Twisted Scripture: God Works Together All Things For Good


Because the Bible is God’s word, it is an incredibly powerful thing. God has communicated His very heart to us in written form; He has given us wisdom and a glimpse into the mysteries of His very being and has revealed His work in human history to us. If the Bible says something, it is incredibly significant - it is something that we should hold on to with our lives! If the Bible gives a promise, that is a promise we can be certain will come true. These promises can give us the most comfort we will ever receive. However, what happens if we get one of these promises wrong? If we misinterpret the Bible and make it say things that it does not, we can give ourselves and others false hope and, in so doing, bring much hurt.

This blog is intended to look at a passage that is often quoted to give us hope. However, I would like to take a look at the promises contained within these verses and suggest that maybe we get them wrong. However, I am not just writing this to tell you what a passage does not mean. I believe that what this passage does mean is much more beautiful - and life-changing - than what it is commonly confused as saying.

“And we know that God works together all things for good for those who love Him, for those who are called according to purpose.” – Romans 8:28

The way that many Christians today interpret this passage reveals a subtle misplacing of priorities: we love what God gives more than God himself. I must admit, I often fall into this trap myself. When something goes wrong in my life, I reassure myself that God is always working in the background to fulfill my longings – I just have to trust that somehow, those desires going unfulfilled now are the key to being happier in the future. However, this mindset is backwards. God is most certainly concerned with what will satisfy my desires. But the question is, what can fulfill the human soul? Is it earthly good, or being conformed to the image of Jesus – even through suffering?

God works together all things for good pWhat is God’s “good” for us?

Now, it is true that God is a providential God who blesses His people. He provides in wonderful, strange, and oftentimes ironic ways. For example, when Joseph’s brothers sold him into slavery because they hated him, they were unaware that God would keep them alive during a famine in spite of their decision. In this story, God used evil to bring about good. He does this so well that the end result is often better than what it would have been without the evil.

But despite all of these things, this is not what Romans 8:28 is about. The common, almost assumed, interpretation of the “good” that God is working is that it refers to prosperous life circumstances. However, this is not what the context of the verse indicates. Let’s take a look at the whole of verses 28 and 29 and see what Paul’s true purpose in writing verse 28 is.

The first thing to notice is the last phrase of verse 28. Paul writes that God works all things for the good of those “who are called according to purpose.” We must ask ourselves what our purpose is. The following verse gives an answer: “Because those whom He foreknew He also predestined to be conformed to the image of His Son, so that He would be firstborn among many brethren” (Romans 8:29). Predestination is all about purpose. What God has predestined us for is the purpose He has given us. In this context, our purpose is “to be conformed to the image of His Son.” This purpose defines what “good” is in verse 28. When God works all things together, He works all things together for our “good;” that is, that we would become more like Jesus.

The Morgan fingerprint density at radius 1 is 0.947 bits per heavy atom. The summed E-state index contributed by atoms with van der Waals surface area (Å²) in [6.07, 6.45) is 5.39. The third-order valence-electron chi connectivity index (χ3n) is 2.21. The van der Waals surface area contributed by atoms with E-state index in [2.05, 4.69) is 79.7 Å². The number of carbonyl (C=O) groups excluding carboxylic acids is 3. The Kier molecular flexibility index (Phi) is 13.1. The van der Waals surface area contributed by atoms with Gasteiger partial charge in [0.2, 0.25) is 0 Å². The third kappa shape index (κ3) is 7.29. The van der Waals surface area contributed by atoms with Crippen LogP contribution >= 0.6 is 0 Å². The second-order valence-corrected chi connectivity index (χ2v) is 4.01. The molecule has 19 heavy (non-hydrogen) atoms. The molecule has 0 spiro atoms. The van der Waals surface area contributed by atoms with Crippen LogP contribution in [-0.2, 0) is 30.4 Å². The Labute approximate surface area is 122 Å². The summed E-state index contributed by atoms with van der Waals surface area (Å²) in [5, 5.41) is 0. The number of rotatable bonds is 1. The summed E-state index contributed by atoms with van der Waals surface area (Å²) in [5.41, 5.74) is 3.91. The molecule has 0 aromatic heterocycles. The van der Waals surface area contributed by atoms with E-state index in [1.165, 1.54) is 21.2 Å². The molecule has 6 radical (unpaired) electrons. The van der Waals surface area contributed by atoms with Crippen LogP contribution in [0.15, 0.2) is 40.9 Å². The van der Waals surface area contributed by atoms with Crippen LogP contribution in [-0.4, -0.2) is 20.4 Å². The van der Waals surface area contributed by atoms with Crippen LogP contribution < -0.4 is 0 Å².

Jesus the Firstborn

Now, that is wildly different than what most Christians assume when they read these verses. When we read Romans 8:28, we must no longer read that God is working our life story together so that we could have the life that we want. Rather, we must read that God is working our life story together so that we are transformed to be more like Christ. Now, I think I should provide some clarification. I am not saying here that our desires for good things in life are bad; these desires are given to us by God! I am also not saying that God does not often fulfill these desires. After all, He made us in His image with unique callings, passions, and interests. His life plan for you will most likely include you finding a niche where you can do things that you enjoy for the benefit of His kingdom. God also made us as relational beings, and whether you are looking for solid friendships or something deeper (e.g. marriage), it is very possible that God will give you those things. Personal fulfillment in these areas is certainly not outside of God’s will! However, I want to be clear that this passage teaches us God’s main priority for our lives: Christ-likeness.

But Paul does not stop with saying that God is working for our Christ-likeness. After saying that our purpose is to be conformed to the image of Jesus, he claims that this purpose has its own purpose. He writes that all of this is “so that He would be firstborn among many brethren.” (Romans 8:29)

This last phrase is strange but full of wonderful implications. To fully understand it, we must briefly return to the beginning of history. Well, not quite the beginning; before the beginning. Before God made the angels, the universe, or us, what exactly was He doing? Was He sitting around in a big cosmic living room, feet up on the couch watching Netflix? Then one day, out of boredom, did He decide to go outside and create a universe out of nothing? Of course not! God was actually very active before creation. In John 17:24, Jesus says the following:

“Father, I desire that they also, whom You have given Me, be with Me where I am, so that they
may see My glory which You have given Me, for You loved Me before the foundation of the world.”

Did you catch that? Jesus said that the Father was loving the Son before the foundation of the world. That is to say, before anything was created, the Triune God was loving Himself eternally, Father and Son by the bond of the Spirit.